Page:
Part-time Arbroath FC’s dream season came to an end after a heart-breaking 5-3 penalties defeat to nine-man Inverness.
Premier League football would have provided another chapter in the incredible history of Arbroath FC’s Gayfield Park ground.
We have opened our archives to chart the story of the ground through the decades, with the help of the club’s historian Fraser Clyne – and it’s quite the tale!
Fraser said: “A proposal to acquire ground at Gayfield was accepted by the club committee.
“Prior to this, the club played at Woodville (once) before moving to a pitch within the Hospitalfield estate at Elliot.
“The ground at Gayfield was enclosed with a high fence and to pay for the acquisition and improvement works, club membership fees doubled from 2s 6d (12.5p) to 5 shillings (25p).
“Rob Roy of Callander provided the opposition for the opening of Gayfield in a Scottish Cup tie on October 23 1880.
“The admission fee was 3d, (little more than 1p in modern currency), although women were allowed in free of charge.
“Arbroath won 2-1.
“Gayfield was considered ‘less exposed’ than the Elliot pitch!”
The Courier announced on September 19 1884: “Gayfield: As this popular ground is pretty regularly occupied all the year except a few months in summer – and is held on a lease by the Arbroath Football Club – it has been resolved to erect a grandstand for the better accommodation of visitors.
“Plans have been procured. It is to be very substantial, will consist of six tiers of seats, and will comfortably hold 300 spectators.”
Fraser said the grandstand was burned down by vandals the following year.
On November 14 1884 Arbroath defeated Rangers 4-3 in a Scottish Cup tie but the visitors complained that the Gayfield pitch didn’t quite meet SFA standards.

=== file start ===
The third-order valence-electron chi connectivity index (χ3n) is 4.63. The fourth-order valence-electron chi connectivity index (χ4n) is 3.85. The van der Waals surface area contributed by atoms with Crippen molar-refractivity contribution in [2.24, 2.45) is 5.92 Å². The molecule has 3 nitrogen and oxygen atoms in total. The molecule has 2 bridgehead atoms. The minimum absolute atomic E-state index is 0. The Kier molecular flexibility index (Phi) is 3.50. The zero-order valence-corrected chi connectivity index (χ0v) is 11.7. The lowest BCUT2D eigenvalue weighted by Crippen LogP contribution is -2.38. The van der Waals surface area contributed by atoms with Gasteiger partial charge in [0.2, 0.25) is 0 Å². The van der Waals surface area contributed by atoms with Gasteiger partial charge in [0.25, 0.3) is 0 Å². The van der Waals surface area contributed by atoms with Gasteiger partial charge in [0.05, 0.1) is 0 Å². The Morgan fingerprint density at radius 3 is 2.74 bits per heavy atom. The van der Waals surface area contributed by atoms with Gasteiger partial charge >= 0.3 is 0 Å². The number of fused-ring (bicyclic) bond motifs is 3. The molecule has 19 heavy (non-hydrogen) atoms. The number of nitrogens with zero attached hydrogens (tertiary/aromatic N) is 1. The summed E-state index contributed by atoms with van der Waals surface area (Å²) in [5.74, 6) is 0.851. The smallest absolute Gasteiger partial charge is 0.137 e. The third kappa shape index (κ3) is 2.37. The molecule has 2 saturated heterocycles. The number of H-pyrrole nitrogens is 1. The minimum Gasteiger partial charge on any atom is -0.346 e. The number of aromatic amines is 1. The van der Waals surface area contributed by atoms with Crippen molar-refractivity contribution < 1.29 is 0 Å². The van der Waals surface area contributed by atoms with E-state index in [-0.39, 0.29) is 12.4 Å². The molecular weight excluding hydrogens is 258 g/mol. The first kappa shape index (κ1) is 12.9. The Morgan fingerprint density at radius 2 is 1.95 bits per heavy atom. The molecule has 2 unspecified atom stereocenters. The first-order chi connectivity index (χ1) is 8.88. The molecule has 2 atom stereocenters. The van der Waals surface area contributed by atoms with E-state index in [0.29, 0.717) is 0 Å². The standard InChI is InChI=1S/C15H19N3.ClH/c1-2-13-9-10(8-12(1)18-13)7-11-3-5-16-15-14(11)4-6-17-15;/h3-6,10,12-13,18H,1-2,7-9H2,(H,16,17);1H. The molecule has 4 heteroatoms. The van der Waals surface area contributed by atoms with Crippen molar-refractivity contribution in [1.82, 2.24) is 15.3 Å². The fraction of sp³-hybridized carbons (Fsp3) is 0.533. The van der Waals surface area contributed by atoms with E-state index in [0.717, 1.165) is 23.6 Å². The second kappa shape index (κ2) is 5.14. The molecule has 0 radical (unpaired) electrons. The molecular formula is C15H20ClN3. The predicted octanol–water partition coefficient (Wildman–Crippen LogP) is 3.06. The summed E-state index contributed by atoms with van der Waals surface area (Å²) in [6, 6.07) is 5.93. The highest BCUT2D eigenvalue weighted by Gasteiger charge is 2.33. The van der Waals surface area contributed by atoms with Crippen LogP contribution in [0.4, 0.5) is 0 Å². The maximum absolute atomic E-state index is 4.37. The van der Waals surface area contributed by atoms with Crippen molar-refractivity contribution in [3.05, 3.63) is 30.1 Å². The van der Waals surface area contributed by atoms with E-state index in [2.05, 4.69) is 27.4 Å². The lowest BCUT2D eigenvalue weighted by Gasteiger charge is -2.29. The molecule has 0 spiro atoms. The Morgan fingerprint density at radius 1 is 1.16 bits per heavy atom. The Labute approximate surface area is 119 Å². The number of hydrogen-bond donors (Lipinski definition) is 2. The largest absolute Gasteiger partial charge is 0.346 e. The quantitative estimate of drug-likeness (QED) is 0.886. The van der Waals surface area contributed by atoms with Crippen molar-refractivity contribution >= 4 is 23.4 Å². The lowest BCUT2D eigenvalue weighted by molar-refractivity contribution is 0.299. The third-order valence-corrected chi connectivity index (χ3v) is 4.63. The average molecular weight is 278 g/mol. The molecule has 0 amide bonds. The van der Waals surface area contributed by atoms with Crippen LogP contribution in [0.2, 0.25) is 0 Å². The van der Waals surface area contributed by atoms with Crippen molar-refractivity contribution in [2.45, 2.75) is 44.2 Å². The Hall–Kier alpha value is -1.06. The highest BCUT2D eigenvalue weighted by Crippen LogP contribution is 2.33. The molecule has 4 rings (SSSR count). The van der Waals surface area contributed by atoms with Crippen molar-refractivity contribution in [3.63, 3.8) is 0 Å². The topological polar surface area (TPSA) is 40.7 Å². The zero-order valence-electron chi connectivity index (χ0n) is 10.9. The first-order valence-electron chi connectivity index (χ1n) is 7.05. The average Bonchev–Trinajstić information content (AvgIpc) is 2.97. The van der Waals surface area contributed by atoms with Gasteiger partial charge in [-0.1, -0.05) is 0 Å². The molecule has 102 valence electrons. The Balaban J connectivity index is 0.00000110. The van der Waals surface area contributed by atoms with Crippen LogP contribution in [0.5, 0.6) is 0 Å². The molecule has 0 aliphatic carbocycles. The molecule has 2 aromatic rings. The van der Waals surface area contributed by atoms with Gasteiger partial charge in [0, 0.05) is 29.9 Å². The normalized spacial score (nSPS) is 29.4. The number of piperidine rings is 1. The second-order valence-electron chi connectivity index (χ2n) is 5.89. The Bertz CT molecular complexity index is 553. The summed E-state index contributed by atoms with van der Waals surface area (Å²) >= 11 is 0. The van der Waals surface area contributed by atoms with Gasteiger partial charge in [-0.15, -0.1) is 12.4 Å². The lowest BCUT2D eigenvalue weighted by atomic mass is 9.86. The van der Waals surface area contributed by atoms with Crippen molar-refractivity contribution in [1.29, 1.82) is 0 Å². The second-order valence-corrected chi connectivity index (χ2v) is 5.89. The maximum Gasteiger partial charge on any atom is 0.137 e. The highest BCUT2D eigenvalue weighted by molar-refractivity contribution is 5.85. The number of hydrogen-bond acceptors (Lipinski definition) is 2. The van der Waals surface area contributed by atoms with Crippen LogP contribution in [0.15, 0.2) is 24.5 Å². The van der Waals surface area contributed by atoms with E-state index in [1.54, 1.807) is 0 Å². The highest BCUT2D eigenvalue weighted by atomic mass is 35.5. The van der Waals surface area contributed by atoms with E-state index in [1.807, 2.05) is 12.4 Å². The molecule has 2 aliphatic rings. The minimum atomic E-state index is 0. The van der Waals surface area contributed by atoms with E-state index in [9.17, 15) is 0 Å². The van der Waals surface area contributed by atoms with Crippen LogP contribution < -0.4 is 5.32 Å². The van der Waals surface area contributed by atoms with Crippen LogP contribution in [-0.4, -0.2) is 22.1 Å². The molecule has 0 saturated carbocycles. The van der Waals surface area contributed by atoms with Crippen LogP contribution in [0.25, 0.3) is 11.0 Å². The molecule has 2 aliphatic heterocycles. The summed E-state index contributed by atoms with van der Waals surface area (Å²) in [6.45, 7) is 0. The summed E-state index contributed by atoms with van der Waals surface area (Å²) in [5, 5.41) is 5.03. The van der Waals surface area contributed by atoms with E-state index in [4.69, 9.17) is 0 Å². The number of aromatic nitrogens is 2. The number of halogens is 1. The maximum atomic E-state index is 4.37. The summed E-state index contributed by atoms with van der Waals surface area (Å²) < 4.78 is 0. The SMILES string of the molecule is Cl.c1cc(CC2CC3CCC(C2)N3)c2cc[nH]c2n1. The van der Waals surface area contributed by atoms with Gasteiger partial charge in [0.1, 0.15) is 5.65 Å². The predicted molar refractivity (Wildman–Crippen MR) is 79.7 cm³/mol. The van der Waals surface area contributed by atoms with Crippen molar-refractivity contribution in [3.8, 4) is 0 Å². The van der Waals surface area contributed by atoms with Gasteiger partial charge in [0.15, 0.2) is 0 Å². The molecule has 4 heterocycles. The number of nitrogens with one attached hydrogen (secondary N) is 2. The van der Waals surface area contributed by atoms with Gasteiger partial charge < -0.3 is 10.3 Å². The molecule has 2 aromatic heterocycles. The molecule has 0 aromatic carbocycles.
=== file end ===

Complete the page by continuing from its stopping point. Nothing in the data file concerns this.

Measurements were duly made and it was revealed that the playing surface was a little less than 2ft short of the minimum 50 yards width required by the rulebook.
It was also reported to be wider at one end than the other. The pitch was widened and the game replayed, on December 20, with Rangers winning 8-1.
Arbroath were 15-0 up at half-time during their world record 36-0 win against Bon Accord in a Scottish Cup tie on September 11 1885.
The reporters at the Arbroath game had a hard time keeping up with the score – and it was lucky that referee Dave Stormont kept an accurate record of the event.
The final tally could have been much more as many years later he admitted they could actually have won 43-0, after he chalked off seven goals for offside.
John Petrie was just 18 at the time and his 13 goals in a single game remains a record for British senior football.
Changes to the old ground
Fraser said the dressing rooms were fitted with water, gas and every modern improvement for the comfort and convenience of the players in August 1902.
He said the grandstand, for many years built on brick foundations, and therefore absolutely secure, were entirely repaired, painted and decorated.